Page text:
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Ali Imsirovic Fights His Way To The Top Of The High Roller Circuit

26-Year-Old Talks About Record-Breaking Million-Dollar Pot

by Julio Rodriguez |  Published: May 05, 2021


Almedin ‘Ali’ Imsirovic was only a teenager when he found poker in 2011, an interesting time to discover a game that was facing major disruptions in the U.S. after Black Friday. It was another five years before he could even play poker in a Las Vegas casino. But despite his limited time on the felt, the 26-year-old now finds himself among the very best in the game today.

“It’s hard to say exactly where anybody is, but I’d be hard pressed not to have myself in the top 10,” he reluctantly said. “And yeah, the goal is still always to be the best. That’s what drives me to study constantly and get better.”

It’s been a meteoric rise for the Washington State-raised Imsirovic, who seemingly came out of nowhere to win the Poker Masters and the purple jacket in 2018. Since then, he’s only further established himself on the high roller circuit with 16 career titles and nearly $11 million in live tournament earnings.

Imsirovic recently appeared on Card Player’s Poker Stories podcast to talk about his unusual start in the game, becoming a high roller crusher, and what it felt like to drag a million-dollar pot. Highlights of the interview appear below. You can listen to the full episode on Apple Podcasts, Stitcher, Spotify, or any podcast app.

Poker Beginnings

Ali was just three years old when his family fled the war in Bosnia, ultimately settling in Vancouver, Washington. His father had been a successful businessman in his home country, but was forced to start over from scratch and work numerous jobs to keep the family afloat.

Imsirovic had hopes of playing basketball at a high level, but ankle issues kept him off the court and looking for somewhere else to focus his competitive drive. His father would play small-stakes poker with his friends, but whenever Ali asked to play, he would be told no.

“He was very opposed to me doing anything gambling related,” Imsirovic said.

Ali passed some advanced placement tests, allowing him to graduate from high school at the age of 16 and enter college early. He enrolled at Washington State University, and ultimately left just one semester shy of earning his degree. The reason? Poker.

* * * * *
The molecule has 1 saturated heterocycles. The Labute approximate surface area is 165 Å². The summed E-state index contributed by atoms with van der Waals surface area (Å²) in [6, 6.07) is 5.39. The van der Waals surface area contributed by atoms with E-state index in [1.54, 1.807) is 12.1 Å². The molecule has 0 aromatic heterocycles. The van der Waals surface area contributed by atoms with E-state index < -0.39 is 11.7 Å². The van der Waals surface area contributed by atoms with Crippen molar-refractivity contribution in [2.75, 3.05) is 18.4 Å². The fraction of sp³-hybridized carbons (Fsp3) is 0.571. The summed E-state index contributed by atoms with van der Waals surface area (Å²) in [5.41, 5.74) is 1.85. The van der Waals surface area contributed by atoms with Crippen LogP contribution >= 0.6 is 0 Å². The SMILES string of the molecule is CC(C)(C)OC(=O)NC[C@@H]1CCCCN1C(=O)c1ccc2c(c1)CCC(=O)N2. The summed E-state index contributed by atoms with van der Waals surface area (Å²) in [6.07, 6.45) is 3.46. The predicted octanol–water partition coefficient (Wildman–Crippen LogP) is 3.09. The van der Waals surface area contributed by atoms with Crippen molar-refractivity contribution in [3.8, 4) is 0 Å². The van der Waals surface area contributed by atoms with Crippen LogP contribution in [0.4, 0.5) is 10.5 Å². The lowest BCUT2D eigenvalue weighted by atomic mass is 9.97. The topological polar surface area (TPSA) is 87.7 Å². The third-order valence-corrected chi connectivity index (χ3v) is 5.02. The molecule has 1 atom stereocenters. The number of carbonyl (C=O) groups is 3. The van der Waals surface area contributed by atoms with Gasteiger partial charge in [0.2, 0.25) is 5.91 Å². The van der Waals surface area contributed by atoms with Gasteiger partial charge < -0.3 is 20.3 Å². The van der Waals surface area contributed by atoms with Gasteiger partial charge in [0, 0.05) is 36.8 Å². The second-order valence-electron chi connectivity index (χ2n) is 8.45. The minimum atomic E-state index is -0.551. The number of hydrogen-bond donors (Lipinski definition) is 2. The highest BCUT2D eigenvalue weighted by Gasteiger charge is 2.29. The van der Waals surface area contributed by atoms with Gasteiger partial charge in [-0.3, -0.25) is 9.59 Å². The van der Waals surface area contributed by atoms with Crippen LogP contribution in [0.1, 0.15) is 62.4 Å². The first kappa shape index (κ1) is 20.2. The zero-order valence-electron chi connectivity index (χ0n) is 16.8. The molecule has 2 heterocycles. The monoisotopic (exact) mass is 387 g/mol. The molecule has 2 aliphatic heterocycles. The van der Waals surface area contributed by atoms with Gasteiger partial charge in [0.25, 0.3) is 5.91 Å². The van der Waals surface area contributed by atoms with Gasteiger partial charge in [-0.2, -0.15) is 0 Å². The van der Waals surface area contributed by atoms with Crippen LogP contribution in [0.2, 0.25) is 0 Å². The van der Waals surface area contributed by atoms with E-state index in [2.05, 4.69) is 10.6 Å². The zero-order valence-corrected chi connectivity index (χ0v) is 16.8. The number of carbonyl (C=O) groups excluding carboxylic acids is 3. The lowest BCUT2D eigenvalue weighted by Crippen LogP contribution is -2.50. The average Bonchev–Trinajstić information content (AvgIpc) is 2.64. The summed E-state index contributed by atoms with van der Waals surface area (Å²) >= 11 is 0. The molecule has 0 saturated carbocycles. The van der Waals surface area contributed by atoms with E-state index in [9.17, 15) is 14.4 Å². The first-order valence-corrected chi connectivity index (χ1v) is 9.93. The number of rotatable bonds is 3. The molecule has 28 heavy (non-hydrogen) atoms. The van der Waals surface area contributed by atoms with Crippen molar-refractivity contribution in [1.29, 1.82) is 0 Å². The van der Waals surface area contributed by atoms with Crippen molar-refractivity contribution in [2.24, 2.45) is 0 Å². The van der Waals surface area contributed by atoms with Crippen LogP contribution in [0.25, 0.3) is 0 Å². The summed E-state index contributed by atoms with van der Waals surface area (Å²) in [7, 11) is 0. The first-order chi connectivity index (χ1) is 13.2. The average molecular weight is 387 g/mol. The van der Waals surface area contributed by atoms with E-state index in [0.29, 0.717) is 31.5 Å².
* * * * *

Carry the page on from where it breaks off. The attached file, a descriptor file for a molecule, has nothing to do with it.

Coasting through school, Imsirovic would spend his days reading poker books. He would even skip school to get home early enough to play online freerolls. When he turned 18, he started making trips to nearby Final Table Poker Club in Portland. It was a tournament win there that kickstarted his career.

“It was Valentine’s Day, and I was supposed to go on a date with this girl,” he recalled. “I was headed to her place, and we were arguing about something. I told myself, ‘F**k this, I don’t want to go on this date anymore.’ And right next to her place, was this [cardroom].”

He walked in and saw a tournament running with a $60 buy-in. ‘Perfect,’ he thought to himself, as his father had given him exactly $60 to fix his guitar. Six hours later, he had won the tournament.

“I won it for more than first place!” he boasted. “I had 90 percent of the chips in play four-handed, and they wanted to chop, so I asked for $100 more than first place.”

(This was not the last time Imsirovic would run away with a tournament win. At a recent high roller event, he held 80 percent of the chips in play even though late registration was still open!)

Becoming A Poker Master

Imsirovic has always jumped in head first, and wasted no time getting started with his professional career. He recalled an early trip to Choctaw Casino in Oklahoma where he lost half of his bankroll.

“I was kind of always okay with going broke, just because I had no responsibilities, and I had friends that were always willing to back me if I needed it. I was okay with trying to run it up, or with going broke and starting over.”

He remembers his first shots at the high rollers, and admits that he moved up too soon.
“I played in two $10,000 events and one $25,000 event, and I had no business playing those at the time. I remember I had Justin Bonomo on my left and he was just destroying me. I was like, ‘I don’t belong here.’ I didn’t play the rest of the [series] and just went back to studying, trying to get better.”

After a few false starts, he began to find his way. He had a string of final tables in 2017 to boost his bankroll, and then won events at the PokerStars Caribbean Adventure and Borgata Spring Poker Open to give him some major confidence and momentum. In late 2018, he won two events at the Poker Masters and cashed for nearly $1.3 million, earning the purple jacket as the overall player of the series.

Imsirovic Wins Poker Masters Credit: PokerGOLess than two years after his first major tournament score, he had already broke through to the high roller circuit.

“It’s kind of hard not to be confident at that point when you just win back-to-back high rollers against these tough fields. I was like, ‘I belong here. These guys now know who I am.’”

Imsirovic continued to fire, cashing in the $300,000 buy-in Super High Roller Bowl and then winning a $25,000 event at the U.S. Poker Open. After a couple of close calls at the 2019 World Series of Poker, he took runner-up in the Super High Roller Bowl London for the largest score of his career, banking $1,089,000.